On the possibility that Congress would maneuver around sequestration should the Supercommittee fail to reach a deal:
These cuts, especially the defense cuts, will only kick in, in 2013. So the president [Obama] may be a bystander at no point. And I think there is no way, even if he were in office, that the Congress will not reject that huge cut in defense spending.
You’ve got a Democratic secretary of defense saying it’s irresponsible, would destroy the military. And of course Republicans oppose it as well. So a way will be ultimately found that will undo it [the Defense sequestration].
And that is one of the reasons why the pressure is off. The triggers, everybody understands, are not real. Congress can do whatever it wants. It can unlock the padlock. It can disarm this pistol aimed at itself.
I think, however, I would not be as even-handed in a portioning the blame here. We heard from Toomey and Portman, two conservative senators on the Republican side. They’re willing to increase net revenues, which is what the Democrats have demanded, but not tax rates. They want to broaden the base, eliminate the loopholes, then you can lower the rates or keep them the same.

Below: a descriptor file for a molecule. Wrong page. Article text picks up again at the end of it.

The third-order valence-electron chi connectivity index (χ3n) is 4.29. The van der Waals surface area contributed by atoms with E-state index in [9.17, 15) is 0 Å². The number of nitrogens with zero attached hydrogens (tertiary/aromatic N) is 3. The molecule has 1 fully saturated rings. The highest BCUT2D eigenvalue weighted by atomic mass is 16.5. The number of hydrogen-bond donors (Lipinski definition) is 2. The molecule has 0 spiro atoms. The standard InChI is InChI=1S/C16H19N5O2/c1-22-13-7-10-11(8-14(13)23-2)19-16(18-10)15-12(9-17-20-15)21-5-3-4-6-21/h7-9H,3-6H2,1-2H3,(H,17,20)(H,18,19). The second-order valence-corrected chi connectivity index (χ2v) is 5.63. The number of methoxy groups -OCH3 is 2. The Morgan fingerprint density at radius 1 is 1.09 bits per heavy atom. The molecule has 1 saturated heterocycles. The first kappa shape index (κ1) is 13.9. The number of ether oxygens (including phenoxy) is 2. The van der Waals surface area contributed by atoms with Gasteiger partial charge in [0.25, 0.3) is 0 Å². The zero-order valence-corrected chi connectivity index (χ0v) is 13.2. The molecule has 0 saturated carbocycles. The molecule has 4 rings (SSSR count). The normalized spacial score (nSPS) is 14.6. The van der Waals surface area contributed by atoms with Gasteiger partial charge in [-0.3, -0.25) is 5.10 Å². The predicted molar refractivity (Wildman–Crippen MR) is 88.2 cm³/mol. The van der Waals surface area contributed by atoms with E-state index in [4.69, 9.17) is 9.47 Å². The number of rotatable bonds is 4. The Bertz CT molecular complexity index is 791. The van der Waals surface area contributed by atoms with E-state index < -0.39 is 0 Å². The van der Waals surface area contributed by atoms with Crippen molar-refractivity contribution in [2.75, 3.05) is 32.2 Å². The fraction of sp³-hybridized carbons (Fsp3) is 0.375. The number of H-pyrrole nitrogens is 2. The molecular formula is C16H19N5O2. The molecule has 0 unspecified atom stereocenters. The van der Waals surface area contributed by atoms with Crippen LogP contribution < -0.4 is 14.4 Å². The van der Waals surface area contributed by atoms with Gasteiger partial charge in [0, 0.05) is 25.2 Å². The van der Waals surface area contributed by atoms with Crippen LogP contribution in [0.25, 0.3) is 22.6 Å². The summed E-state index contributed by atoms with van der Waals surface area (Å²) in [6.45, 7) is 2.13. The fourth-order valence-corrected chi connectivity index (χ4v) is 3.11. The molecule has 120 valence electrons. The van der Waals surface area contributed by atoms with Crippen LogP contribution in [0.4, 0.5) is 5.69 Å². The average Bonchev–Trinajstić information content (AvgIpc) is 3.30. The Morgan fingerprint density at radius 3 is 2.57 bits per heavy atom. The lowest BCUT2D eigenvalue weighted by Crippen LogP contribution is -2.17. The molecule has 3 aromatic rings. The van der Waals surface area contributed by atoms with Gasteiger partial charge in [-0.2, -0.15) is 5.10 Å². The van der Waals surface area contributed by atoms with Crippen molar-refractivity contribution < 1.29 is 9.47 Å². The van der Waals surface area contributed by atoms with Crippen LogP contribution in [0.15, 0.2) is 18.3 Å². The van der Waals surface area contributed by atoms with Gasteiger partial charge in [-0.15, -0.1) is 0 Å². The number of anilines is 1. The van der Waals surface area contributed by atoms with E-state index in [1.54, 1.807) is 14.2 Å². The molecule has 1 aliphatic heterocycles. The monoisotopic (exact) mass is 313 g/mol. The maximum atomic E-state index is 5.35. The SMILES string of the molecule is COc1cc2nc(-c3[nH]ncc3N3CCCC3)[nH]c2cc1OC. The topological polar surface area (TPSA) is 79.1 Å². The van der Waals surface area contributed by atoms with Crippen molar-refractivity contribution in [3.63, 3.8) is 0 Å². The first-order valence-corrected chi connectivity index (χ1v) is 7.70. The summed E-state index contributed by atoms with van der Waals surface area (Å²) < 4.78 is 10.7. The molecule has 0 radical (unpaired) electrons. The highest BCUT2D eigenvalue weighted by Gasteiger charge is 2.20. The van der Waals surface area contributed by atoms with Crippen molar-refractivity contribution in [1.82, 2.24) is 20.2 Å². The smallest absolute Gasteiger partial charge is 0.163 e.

And what you get is Democrats refusing to take yes for an answer — as we saw in what Kerry said. All he cares about is the argument that Republicans are protecting the rich because they won’t raise tax rates.
This isn’t about rates. It’s about revenue. What we are trying to get is revenue to decrease the deficit, and you do it by tax reform. You lower the rates, you eliminate the loopholes, which essentially the rich are paying for [by forfeiting the deductions] — you get tax reform, lower rates, higher revenues.
I have seen a report that if you study attacks of candidates on each other in debates — all of them sustained a lot of attacks — Gingrich has had none directed at him, I think because of the bad start he had — people had assumed that he wasn’t going to be a factor.
Now it starts . . . stories about his business activities. . .stories about his ideological inconsistencies over time. And we’ll see when these hit. . . whether it has any impact at all . . .